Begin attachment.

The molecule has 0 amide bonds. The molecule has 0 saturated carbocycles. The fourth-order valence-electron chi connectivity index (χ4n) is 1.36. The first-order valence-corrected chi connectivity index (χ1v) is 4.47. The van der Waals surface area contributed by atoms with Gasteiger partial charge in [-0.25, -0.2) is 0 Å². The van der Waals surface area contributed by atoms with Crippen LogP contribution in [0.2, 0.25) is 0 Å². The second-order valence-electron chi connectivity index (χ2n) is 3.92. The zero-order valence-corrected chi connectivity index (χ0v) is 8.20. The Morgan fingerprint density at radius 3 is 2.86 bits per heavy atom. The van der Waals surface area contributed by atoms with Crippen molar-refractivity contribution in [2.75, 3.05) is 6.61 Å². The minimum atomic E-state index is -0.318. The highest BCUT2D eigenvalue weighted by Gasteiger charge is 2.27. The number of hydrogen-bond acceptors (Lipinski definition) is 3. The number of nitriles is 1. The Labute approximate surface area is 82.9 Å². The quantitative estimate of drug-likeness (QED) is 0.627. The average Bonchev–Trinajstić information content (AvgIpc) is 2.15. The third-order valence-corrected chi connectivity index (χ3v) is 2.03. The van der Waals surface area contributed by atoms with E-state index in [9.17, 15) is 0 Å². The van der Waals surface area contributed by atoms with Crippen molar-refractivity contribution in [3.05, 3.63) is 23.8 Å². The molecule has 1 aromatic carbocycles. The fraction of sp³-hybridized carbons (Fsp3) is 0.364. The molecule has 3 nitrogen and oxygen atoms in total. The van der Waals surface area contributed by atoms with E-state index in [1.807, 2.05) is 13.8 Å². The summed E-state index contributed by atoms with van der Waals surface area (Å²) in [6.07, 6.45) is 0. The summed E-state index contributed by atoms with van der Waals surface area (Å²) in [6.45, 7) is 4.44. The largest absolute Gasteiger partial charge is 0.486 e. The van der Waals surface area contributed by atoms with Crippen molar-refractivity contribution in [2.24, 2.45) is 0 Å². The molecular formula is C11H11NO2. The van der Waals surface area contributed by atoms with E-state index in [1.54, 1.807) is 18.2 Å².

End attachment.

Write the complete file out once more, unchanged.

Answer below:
The molecule has 0 amide bonds. The molecule has 0 saturated carbocycles. The fourth-order valence-electron chi connectivity index (χ4n) is 1.36. The first-order valence-corrected chi connectivity index (χ1v) is 4.47. The van der Waals surface area contributed by atoms with Gasteiger partial charge in [-0.25, -0.2) is 0 Å². The van der Waals surface area contributed by atoms with Crippen LogP contribution in [0.2, 0.25) is 0 Å². The second-order valence-electron chi connectivity index (χ2n) is 3.92. The zero-order valence-corrected chi connectivity index (χ0v) is 8.20. The Morgan fingerprint density at radius 3 is 2.86 bits per heavy atom. The van der Waals surface area contributed by atoms with Crippen molar-refractivity contribution in [2.75, 3.05) is 6.61 Å². The minimum atomic E-state index is -0.318. The highest BCUT2D eigenvalue weighted by Gasteiger charge is 2.27. The number of hydrogen-bond acceptors (Lipinski definition) is 3. The number of nitriles is 1. The Labute approximate surface area is 82.9 Å². The quantitative estimate of drug-likeness (QED) is 0.627. The average Bonchev–Trinajstić information content (AvgIpc) is 2.15. The third-order valence-corrected chi connectivity index (χ3v) is 2.03. The van der Waals surface area contributed by atoms with E-state index in [9.17, 15) is 0 Å². The van der Waals surface area contributed by atoms with Crippen molar-refractivity contribution in [3.05, 3.63) is 23.8 Å². The molecule has 1 aromatic carbocycles. The fraction of sp³-hybridized carbons (Fsp3) is 0.364. The molecule has 3 nitrogen and oxygen atoms in total. The van der Waals surface area contributed by atoms with E-state index in [1.807, 2.05) is 13.8 Å². The summed E-state index contributed by atoms with van der Waals surface area (Å²) in [6.07, 6.45) is 0. The summed E-state index contributed by atoms with van der Waals surface area (Å²) in [6.45, 7) is 4.44. The largest absolute Gasteiger partial charge is 0.486 e. The van der Waals surface area contributed by atoms with Crippen molar-refractivity contribution in [2.24, 2.45) is 0 Å². The molecular formula is C11H11NO2. The van der Waals surface area contributed by atoms with E-state index in [1.54, 1.807) is 18.2 Å².